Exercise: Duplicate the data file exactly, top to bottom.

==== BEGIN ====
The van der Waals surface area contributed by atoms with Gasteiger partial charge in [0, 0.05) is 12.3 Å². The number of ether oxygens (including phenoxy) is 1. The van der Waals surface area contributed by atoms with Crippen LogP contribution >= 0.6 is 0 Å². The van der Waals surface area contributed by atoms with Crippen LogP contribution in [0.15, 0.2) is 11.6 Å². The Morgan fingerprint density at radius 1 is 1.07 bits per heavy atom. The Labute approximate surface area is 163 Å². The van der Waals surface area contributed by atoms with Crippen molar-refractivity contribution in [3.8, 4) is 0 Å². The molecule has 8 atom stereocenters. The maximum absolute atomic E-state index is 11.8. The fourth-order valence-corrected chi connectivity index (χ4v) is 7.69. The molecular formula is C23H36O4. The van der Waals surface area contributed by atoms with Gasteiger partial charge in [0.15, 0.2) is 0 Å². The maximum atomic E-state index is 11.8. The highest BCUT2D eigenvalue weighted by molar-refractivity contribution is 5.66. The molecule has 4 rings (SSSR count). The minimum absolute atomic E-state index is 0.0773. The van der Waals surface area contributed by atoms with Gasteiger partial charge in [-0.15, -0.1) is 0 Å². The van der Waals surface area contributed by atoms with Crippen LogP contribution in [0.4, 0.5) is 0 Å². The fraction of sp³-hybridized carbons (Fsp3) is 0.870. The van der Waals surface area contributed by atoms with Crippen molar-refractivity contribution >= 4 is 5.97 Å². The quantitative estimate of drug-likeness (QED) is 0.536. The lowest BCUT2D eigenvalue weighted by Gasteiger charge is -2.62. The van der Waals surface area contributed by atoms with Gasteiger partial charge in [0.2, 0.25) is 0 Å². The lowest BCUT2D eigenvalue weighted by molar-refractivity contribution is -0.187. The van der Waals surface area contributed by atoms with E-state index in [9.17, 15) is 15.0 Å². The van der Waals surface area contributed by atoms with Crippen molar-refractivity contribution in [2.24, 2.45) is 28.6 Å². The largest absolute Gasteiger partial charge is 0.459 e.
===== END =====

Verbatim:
The van der Waals surface area contributed by atoms with Gasteiger partial charge in [0, 0.05) is 12.3 Å². The number of ether oxygens (including phenoxy) is 1. The van der Waals surface area contributed by atoms with Crippen LogP contribution >= 0.6 is 0 Å². The van der Waals surface area contributed by atoms with Crippen LogP contribution in [0.15, 0.2) is 11.6 Å². The Morgan fingerprint density at radius 1 is 1.07 bits per heavy atom. The Labute approximate surface area is 163 Å². The van der Waals surface area contributed by atoms with Crippen molar-refractivity contribution in [3.8, 4) is 0 Å². The molecule has 8 atom stereocenters. The maximum absolute atomic E-state index is 11.8. The fourth-order valence-corrected chi connectivity index (χ4v) is 7.69. The molecular formula is C23H36O4. The van der Waals surface area contributed by atoms with Gasteiger partial charge in [0.15, 0.2) is 0 Å². The maximum atomic E-state index is 11.8. The highest BCUT2D eigenvalue weighted by molar-refractivity contribution is 5.66. The molecule has 4 rings (SSSR count). The minimum absolute atomic E-state index is 0.0773. The van der Waals surface area contributed by atoms with Gasteiger partial charge in [-0.15, -0.1) is 0 Å². The van der Waals surface area contributed by atoms with Crippen LogP contribution in [0.4, 0.5) is 0 Å². The fraction of sp³-hybridized carbons (Fsp3) is 0.870. The van der Waals surface area contributed by atoms with Crippen molar-refractivity contribution >= 4 is 5.97 Å². The quantitative estimate of drug-likeness (QED) is 0.536. The lowest BCUT2D eigenvalue weighted by Gasteiger charge is -2.62. The van der Waals surface area contributed by atoms with Gasteiger partial charge in [0.2, 0.25) is 0 Å². The lowest BCUT2D eigenvalue weighted by molar-refractivity contribution is -0.187. The van der Waals surface area contributed by atoms with E-state index in [9.17, 15) is 15.0 Å². The van der Waals surface area contributed by atoms with Crippen molar-refractivity contribution in [2.24, 2.45) is 28.6 Å². The largest absolute Gasteiger partial charge is 0.459 e.